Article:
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I want to disable some radio button in a html form according to selected choices, if he select the first choice in the first radio button group the 2 choices in the second radio button group will be enabled, if not they will be disabled, here's my code:

<script language="javascript">
function RadioMeuble() {
    if (document.f.radio1[0].checked) {
        alert("Vous avez choisi la proposition " + document.f.radio1[0].value);
        document.f.radio2[0].disabled = false;
        document.f.radio2[1].disabled = false;
    } else {
        document.f.radio2[0].disabled = true;
        document.f.radio2[1].disabled = true;
<input type="radio" name="radio1" value="L" id="radio1" onBlur="RadioMeuble()">á louer</label>
    <input type="radio" name="radio1" value="V" id="radio1">á vendre</label>
    <label for="textfield"></label>
    <input type="text" name="superficie" id="Superficie">en Km ²</p>
    <label for="textfield2"></label>
    <input type="text" name="prix" id="Prix">en DT</p>
    <input type="radio" name="radio2" id="radio2" value="oui" disabled>Oui
    <input type="radio" name="radio2" id="radio2" value="non" disabled>
    <label for="radio2"></label>
    <label for="radio"></label>Non</p>

It doesn't work. What's wrong with it?

share|improve this question

There's a "}" too much in your code (last one).

Don't use the onblur EventHandler. You should use onchange or onclick instead.

<input type="radio" name="radio1" value="L" id="radio1" onchange="RadioMeuble()">


<input type="radio" name="radio1" value="L" id="radio1" onclick="RadioMeuble()">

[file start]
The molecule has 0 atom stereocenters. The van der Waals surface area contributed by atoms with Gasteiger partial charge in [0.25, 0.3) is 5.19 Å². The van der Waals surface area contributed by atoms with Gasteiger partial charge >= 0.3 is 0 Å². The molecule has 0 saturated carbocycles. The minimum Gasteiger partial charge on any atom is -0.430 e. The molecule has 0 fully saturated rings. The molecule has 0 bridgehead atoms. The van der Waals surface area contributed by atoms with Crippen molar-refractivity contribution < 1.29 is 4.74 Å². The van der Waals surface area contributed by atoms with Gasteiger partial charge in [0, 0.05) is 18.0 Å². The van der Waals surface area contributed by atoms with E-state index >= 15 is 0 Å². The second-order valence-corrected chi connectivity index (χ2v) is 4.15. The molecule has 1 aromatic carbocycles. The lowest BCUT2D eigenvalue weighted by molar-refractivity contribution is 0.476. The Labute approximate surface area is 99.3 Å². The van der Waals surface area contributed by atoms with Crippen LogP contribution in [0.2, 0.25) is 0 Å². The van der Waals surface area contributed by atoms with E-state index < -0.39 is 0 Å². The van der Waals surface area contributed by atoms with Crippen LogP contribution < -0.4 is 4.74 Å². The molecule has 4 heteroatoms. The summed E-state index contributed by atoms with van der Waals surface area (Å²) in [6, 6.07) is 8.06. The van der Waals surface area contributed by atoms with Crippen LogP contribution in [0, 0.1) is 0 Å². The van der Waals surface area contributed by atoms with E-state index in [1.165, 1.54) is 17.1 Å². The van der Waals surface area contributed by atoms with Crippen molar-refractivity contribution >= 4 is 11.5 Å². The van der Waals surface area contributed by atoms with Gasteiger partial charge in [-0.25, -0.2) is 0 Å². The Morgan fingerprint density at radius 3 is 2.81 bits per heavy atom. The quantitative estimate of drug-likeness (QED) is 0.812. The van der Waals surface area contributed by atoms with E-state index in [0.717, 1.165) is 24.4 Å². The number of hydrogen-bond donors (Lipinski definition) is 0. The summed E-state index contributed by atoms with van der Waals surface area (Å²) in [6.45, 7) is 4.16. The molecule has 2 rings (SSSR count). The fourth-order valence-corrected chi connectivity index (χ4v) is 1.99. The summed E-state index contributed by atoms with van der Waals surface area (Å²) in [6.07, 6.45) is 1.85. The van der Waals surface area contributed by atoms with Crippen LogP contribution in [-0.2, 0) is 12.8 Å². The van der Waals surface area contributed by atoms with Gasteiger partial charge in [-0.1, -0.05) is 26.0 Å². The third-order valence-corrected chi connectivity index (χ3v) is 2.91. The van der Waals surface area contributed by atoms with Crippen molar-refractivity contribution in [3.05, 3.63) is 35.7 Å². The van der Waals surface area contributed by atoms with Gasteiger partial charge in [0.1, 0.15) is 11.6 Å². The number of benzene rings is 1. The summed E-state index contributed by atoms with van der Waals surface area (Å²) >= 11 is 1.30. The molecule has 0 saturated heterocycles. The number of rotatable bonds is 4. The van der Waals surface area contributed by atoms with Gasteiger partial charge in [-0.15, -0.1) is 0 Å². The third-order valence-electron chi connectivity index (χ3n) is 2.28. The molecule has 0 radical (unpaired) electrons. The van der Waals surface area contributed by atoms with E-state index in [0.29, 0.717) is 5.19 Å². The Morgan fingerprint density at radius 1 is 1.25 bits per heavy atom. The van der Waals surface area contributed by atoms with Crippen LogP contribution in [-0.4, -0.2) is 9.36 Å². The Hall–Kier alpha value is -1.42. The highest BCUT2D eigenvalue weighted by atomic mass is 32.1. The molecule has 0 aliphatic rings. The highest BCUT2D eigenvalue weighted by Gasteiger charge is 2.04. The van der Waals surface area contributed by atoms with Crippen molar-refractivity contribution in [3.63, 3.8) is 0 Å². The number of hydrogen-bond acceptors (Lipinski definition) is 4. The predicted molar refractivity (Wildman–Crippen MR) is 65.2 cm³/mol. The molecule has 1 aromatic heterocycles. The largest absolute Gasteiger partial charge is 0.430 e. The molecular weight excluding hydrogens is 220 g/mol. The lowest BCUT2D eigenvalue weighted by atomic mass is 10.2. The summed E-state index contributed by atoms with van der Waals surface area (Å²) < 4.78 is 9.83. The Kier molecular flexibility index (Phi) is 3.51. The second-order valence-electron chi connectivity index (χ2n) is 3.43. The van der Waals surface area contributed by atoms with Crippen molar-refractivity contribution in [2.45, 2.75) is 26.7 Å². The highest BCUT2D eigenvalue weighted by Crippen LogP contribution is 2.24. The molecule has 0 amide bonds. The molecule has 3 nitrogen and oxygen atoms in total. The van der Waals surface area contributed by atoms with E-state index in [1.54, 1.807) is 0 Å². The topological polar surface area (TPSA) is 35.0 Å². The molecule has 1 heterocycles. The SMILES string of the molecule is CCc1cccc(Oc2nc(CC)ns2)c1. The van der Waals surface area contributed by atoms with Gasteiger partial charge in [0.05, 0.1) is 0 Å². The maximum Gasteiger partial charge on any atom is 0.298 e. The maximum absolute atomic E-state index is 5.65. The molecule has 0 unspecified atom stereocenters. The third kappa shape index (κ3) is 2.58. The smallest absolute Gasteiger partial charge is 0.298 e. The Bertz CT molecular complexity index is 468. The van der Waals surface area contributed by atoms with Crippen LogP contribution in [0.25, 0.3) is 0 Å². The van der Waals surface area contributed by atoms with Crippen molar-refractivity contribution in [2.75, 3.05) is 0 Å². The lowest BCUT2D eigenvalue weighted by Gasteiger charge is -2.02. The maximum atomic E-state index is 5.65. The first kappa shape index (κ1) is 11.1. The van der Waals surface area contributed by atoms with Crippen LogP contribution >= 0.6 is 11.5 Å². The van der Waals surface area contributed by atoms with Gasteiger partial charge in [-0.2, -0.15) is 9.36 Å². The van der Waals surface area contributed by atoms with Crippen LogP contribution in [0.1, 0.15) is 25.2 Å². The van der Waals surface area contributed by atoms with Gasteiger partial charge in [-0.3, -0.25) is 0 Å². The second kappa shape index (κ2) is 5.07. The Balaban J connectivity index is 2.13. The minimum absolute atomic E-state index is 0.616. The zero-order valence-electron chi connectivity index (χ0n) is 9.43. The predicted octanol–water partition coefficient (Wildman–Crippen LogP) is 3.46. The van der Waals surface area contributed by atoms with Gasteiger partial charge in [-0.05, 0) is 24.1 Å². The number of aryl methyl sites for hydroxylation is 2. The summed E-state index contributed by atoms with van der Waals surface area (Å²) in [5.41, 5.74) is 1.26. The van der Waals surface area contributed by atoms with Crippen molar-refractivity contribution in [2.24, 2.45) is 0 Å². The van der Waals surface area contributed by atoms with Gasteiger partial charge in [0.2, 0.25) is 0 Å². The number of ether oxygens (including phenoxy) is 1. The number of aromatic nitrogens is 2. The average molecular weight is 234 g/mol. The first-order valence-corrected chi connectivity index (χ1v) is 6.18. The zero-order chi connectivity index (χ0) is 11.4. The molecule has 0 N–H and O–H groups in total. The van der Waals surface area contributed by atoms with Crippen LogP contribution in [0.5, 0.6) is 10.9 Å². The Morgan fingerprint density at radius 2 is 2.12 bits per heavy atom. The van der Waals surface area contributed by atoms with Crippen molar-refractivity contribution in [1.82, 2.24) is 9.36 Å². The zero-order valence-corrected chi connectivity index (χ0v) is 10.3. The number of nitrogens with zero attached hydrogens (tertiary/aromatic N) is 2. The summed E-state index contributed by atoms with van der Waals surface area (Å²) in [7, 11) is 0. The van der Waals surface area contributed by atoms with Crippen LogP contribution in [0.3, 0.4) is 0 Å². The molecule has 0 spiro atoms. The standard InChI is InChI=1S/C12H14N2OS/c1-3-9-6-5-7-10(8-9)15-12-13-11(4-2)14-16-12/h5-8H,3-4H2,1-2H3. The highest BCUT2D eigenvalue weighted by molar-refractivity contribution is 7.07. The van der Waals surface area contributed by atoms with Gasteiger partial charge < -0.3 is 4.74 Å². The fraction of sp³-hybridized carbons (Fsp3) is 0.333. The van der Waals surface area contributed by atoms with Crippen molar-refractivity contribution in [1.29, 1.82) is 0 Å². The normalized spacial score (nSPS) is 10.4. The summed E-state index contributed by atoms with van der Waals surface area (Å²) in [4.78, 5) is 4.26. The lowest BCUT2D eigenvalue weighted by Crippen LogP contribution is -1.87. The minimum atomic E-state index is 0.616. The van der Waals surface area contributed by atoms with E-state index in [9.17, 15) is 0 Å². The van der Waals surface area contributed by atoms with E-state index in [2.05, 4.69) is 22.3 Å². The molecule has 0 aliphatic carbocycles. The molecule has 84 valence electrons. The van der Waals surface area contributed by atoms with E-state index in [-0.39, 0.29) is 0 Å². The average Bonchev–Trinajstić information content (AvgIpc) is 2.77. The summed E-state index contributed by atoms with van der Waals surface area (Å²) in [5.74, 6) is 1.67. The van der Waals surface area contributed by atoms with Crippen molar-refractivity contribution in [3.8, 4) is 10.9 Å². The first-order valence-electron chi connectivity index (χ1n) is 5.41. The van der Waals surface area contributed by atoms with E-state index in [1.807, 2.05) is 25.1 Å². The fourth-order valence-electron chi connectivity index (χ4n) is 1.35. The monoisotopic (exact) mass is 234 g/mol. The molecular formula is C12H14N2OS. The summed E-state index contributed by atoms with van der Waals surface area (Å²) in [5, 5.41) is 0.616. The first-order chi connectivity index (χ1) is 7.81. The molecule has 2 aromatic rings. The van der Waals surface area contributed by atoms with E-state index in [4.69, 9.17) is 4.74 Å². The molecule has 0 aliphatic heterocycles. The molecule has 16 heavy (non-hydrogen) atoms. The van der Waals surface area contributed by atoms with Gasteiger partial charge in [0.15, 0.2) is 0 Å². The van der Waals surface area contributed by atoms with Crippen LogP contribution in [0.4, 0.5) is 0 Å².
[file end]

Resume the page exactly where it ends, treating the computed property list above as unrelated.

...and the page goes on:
share|improve this answer

Well, first of all, you have an extra "}" Second, you probably want the click event instead of the blur event. And you want it on both radio buttons. Next what is document.f? That's not a variable. Next, even if it were, I'm not aware of a browser that lets you use form elements like you are trying to. E.g., document.f.radio2[0].disabled. Also, your radio button should have unique ID names.

See: for something more sensible.

share|improve this answer

You could improve your coding a little, check this example:

<input type="radio" id="r1-1" name="r1" value="1">
<label for="r1-1">Option 1</label>
<input type="radio" id="r1-2" name="r1" value="2">
<label for="r1-2">Option 2</label>
<hr />
<input type="radio" id="r2-1" name="r2" value="a">
<label for="r2-1">Option A</label>
<input type="radio" id="r2-2" name="r2" value="b">
<label for="r2-2">Option B</label>


function byId(id) {
    return document.getElementById(id);

window.onload = function() {
    byId('r1-1').onchange = byId('r1-2').onchange = function() {
        byId('r2-1').disabled = byId('r2-2').disabled = byId('r1-1').checked;

Running example at:

It wouldn't be a bad idea to use a javascript library like Jquery.

share|improve this answer
your example uses Mootools – yossico Sep 1 '14 at 6:30

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